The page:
“Hey! That’s Private!” Social Media and our Privacy: It’s our responsibility?

My mother constantly gives me excuses as to why she won’t use Facebook, which is funny because she has an account. One of those excuses is the lack of privacy, she doesn’t want her life made available for everyone to see. I empathize with her situation, of course, she is my mother after all. But I feel like this excuse is used by many people. They say, why would I want my life to be put in a space made available to the public? My answer, now that I think about it, would go something like this: social media is your life, it is an extension of your reality. At least that is the direction we’re going with the online world. It is a place that allows its users to be who they want to be, and different platforms offer different things.

Facebook features great options for privacy control, you can even make your profile undiscoverable by outsiders in the digital world if you really want to be that invisible online. For my own Facebook I have my settings set so that only my friends can see my posts, but sometimes friends of friends will as well. To me that is okay, I want people who know me as an acquaintance or as a friend to be able to find me on my Facebook so that we can stay in touch.

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On the other hand, Instagram is completely different, you have the ability to privatize your account forcing people to go through an acceptance process, or you can be wide open leaving your photography to be discovered by anybody. That’s the beauty of the internet, it can be private and it can also be open. It’s really up to you to manage it according to your interests.

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As adults, though, we have more control over our digital lives and we are responsible for ourselves. The real issue lies with children because they may not fully understand the idea of privacy. However, according to a study by MediaSmarts called “Young Canadians in a Wired World” written about in an article by Nicole Bogart of Global News, “While 82 per cent of young web users reported learning about privacy settings, 65 per cent of those users had never had a privacy policy or terms of use agreement explained to them.” This means that many children haven’t had privacy, and the extent which companies have over their information, explained to them properly. The article continues to highlight that, “Thirty-two per cent of students in Grades 4 to 6 have a Facebook account and 16 per cent have a Twitter account – many of which post to the sites at least once a week.” So this begs the question, should online responsibility be a topic that is taught to future generations within primary-school classrooms? I believe it’s important to educate the kids about these issues, I would have liked to know these things when I first started using Facebook, it would have saved me from a lot of embarrassing posts. Being responsible online is the first step to being secure.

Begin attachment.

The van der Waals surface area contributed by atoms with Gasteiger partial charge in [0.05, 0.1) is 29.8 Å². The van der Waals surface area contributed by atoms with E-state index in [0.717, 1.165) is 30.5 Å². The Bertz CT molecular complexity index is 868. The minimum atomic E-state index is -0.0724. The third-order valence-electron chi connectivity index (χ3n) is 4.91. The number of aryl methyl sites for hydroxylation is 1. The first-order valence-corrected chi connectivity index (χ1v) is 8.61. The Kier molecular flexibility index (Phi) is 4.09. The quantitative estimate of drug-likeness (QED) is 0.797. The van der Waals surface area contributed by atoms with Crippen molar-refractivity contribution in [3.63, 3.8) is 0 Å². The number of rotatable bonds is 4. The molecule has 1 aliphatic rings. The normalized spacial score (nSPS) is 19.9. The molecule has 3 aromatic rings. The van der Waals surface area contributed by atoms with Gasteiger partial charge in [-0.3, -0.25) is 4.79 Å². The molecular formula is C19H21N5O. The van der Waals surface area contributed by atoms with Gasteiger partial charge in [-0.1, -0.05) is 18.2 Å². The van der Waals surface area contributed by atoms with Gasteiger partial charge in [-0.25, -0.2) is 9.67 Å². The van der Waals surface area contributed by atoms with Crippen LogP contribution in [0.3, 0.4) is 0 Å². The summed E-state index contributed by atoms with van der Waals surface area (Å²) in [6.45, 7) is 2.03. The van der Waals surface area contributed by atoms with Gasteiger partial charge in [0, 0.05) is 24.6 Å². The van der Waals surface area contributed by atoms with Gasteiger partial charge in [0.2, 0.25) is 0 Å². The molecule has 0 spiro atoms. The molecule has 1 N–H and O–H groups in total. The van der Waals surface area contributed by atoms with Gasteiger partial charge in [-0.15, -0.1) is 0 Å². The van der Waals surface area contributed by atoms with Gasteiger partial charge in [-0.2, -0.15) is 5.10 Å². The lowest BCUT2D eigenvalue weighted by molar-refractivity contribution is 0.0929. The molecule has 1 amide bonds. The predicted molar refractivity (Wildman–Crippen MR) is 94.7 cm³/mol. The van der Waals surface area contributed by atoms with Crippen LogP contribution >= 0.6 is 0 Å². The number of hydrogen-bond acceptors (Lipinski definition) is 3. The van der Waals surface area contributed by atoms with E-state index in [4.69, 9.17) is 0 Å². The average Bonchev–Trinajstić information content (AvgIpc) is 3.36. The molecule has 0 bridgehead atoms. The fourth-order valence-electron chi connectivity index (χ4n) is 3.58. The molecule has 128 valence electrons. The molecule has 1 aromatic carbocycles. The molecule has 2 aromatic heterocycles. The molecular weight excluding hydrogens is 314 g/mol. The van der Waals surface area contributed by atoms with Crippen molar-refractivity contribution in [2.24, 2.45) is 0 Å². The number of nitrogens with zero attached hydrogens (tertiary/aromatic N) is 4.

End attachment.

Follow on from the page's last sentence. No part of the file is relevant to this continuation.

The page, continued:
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But, where is the limit of our responsibility and when does social media become responsible for its “users” safety?

Source:

Article by Nicole Bogart: http://globalnews.ca/news/1159724/young-canadians-lack-understanding-of-online-privacy-study/

Photos provided by Google.

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2 thoughts on ““Hey! That’s Private!” Social Media and our Privacy: It’s our responsibility?

  1. I like the suggestion of incorporating a teaching model in schools built around explaining privacy in relation to social media. I think it is important in this day and age that users are taught effectively on how to control their privacy settings for multiple apps, because many users are unaware to the extent on how much the public can see and access certain posts etc. With this knowledge in hand, maybe we would not see so many privacy violations etc. on social media apps, and this could encourage more people to engage on these online forums.

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  2. It can sometimes be too late to learn about privacy because social media sites already have loads of your information. Teaching kids about online privacy in school is a great idea. I just learned about online privacy and what sites have access to last month.

    Like

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